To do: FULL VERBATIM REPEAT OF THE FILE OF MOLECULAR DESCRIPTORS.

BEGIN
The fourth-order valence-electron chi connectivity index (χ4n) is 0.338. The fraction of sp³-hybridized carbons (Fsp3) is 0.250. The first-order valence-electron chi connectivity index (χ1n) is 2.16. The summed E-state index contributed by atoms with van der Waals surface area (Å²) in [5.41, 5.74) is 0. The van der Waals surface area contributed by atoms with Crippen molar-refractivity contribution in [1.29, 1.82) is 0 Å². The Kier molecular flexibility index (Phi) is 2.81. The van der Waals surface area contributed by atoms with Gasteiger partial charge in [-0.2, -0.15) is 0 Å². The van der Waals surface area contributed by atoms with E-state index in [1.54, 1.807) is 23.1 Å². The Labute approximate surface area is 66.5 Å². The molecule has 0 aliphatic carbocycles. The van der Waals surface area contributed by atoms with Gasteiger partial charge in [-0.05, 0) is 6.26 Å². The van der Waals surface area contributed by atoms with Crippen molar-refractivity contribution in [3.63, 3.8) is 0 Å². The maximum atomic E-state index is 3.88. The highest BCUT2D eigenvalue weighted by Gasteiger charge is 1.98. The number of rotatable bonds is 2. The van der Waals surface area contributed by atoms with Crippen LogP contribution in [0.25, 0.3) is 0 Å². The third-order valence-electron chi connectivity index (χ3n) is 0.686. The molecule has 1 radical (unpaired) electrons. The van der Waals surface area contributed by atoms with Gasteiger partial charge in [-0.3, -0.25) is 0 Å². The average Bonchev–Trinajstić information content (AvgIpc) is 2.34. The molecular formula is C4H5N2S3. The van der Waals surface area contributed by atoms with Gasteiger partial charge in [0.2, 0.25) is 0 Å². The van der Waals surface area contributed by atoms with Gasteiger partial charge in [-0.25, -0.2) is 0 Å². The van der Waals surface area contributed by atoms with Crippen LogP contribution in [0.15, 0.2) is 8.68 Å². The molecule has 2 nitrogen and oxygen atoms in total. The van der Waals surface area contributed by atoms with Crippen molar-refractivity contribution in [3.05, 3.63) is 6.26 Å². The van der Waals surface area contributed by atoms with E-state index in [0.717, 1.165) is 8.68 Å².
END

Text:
The fourth-order valence-electron chi connectivity index (χ4n) is 0.338. The fraction of sp³-hybridized carbons (Fsp3) is 0.250. The first-order valence-electron chi connectivity index (χ1n) is 2.16. The summed E-state index contributed by atoms with van der Waals surface area (Å²) in [5.41, 5.74) is 0. The van der Waals surface area contributed by atoms with Crippen molar-refractivity contribution in [1.29, 1.82) is 0 Å². The Kier molecular flexibility index (Phi) is 2.81. The van der Waals surface area contributed by atoms with Gasteiger partial charge in [-0.2, -0.15) is 0 Å². The van der Waals surface area contributed by atoms with E-state index in [1.54, 1.807) is 23.1 Å². The Labute approximate surface area is 66.5 Å². The molecule has 0 aliphatic carbocycles. The van der Waals surface area contributed by atoms with Gasteiger partial charge in [-0.05, 0) is 6.26 Å². The van der Waals surface area contributed by atoms with Crippen molar-refractivity contribution in [3.63, 3.8) is 0 Å². The maximum atomic E-state index is 3.88. The highest BCUT2D eigenvalue weighted by Gasteiger charge is 1.98. The number of rotatable bonds is 2. The van der Waals surface area contributed by atoms with Crippen LogP contribution in [0.25, 0.3) is 0 Å². The third-order valence-electron chi connectivity index (χ3n) is 0.686. The molecule has 1 radical (unpaired) electrons. The van der Waals surface area contributed by atoms with Gasteiger partial charge in [-0.3, -0.25) is 0 Å². The average Bonchev–Trinajstić information content (AvgIpc) is 2.34. The molecular formula is C4H5N2S3. The van der Waals surface area contributed by atoms with Gasteiger partial charge in [0.2, 0.25) is 0 Å². The van der Waals surface area contributed by atoms with Gasteiger partial charge in [-0.25, -0.2) is 0 Å². The van der Waals surface area contributed by atoms with Crippen LogP contribution in [0.15, 0.2) is 8.68 Å². The molecule has 2 nitrogen and oxygen atoms in total. The van der Waals surface area contributed by atoms with Crippen molar-refractivity contribution in [3.05, 3.63) is 6.26 Å². The van der Waals surface area contributed by atoms with E-state index in [0.717, 1.165) is 8.68 Å².